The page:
Sunday, January 22, 2017
Worldwide women's marches "unpresidented"
by Tom Sullivan
White House press secretary Sean Spicer near-shouted at the press room yesterday that the Donald Trump inauguration was "the largest audience to ever witness an inauguration, period." Contradicting all data, CNN added. Maybe he was referring to the largest crowd to ever protest an inauguration.
Millions of people poured into the streets Saturday for the Women's March on Washington, the day after Trump's swearing-in ceremony. Sister marches across the country and across the planet drew another quarter million, including 30 in Antarctica.
The online headline for Trump's new hometown newspaper this morning says "more than one million" protested worldwide. True, but understated. An unscientific tally by University of Connecticut professor Jeremy Pressman and Erica Chenoweth of the University of Denver estimates between 3.7 and 4.5 million turned out in the United States alone. If so, far more people protested Trump Saturday than the 2.9 million vote margin by which he lost the popular vote. One Twitter user observed, "It took years for the opposition to Johnson and Nixon to reach this intensity. Trump is feeling it on his first full day in office."
In Washington, 500,000. In New York, 400,000. In Chicago, 250,000. In Los Angeles, 500,000. "Welcome to your first day, we will never go away," some protesters chanted in the streets of Washington, D.C. late into the afternoon.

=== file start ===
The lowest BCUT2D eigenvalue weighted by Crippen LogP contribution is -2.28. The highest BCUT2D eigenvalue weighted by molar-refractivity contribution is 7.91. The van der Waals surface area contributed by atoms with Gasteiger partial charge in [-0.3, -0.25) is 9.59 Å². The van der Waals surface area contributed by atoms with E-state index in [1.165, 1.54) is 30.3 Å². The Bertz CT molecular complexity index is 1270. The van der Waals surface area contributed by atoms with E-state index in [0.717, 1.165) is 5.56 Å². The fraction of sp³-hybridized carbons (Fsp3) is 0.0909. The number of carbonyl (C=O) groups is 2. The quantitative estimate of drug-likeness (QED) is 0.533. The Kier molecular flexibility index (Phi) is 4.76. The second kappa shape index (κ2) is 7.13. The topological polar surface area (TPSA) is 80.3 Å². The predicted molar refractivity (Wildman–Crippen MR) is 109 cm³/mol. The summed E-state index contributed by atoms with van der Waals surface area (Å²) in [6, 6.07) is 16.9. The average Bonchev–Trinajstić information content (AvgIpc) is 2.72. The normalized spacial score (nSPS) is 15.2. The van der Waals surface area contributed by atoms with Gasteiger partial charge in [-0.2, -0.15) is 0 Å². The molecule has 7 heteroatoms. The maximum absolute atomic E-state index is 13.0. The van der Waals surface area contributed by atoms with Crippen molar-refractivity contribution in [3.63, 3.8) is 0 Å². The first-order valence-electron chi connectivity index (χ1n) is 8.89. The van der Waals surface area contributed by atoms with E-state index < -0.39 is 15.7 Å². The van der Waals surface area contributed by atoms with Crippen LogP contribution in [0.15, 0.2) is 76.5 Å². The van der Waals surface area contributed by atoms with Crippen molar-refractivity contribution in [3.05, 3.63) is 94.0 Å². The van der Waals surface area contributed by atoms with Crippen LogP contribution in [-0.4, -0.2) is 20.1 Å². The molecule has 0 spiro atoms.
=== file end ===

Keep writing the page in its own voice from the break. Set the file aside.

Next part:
The Independent of London reported:
Organisers of the Women’s March on Washington had hoped that up to 200,000 people would come. In the end, officials estimated that 500,000 or more showed up – far larger than the crowds who attended Donald Trump’s inauguration the day before, and so big that officials were obliged to change the route and rule out a march towards the White House.
The London March drew "close to 100,000."
“We march today for the moral core of this nation, against which our new president is waging a war,” said actress America Ferrera.
“Our dignity, our character, our rights have all been under attack, and a platform of hate and division assumed power yesterday. But the president is not America. We are America, and we are here to stay.”
A collection of signs from the Washington march Dana Milbank assembled made it clear the march was largely about Donald Trump:
Steve Lopez of the Los Angeles Times admits many of the signs in evidence in Los Angeles were unfit to print, but offered this selection:
- No Country for Dirty Old Men
- Resistance is Fertile
- Too Worried to be Funny
- If Mom’s Not Happy, Nobody’s Happy
- I Have a Vagenda
- Manchurine Candidate
- Orange Is the New Fascism
One Twitter user criticized marchers as elitists able to afford a trip to Washington while while Donald Trump supporters are "everyday Americans." Yet many of the over 350 American protests tracked by Pressman and Chenoweth are in cities far from both coasts in smaller cities that also turned out thousands: Helena, MT; Grand Junction, CO; Santa Fe, NM; Traverse City, MI; Champaign, IL; Oxford, MS.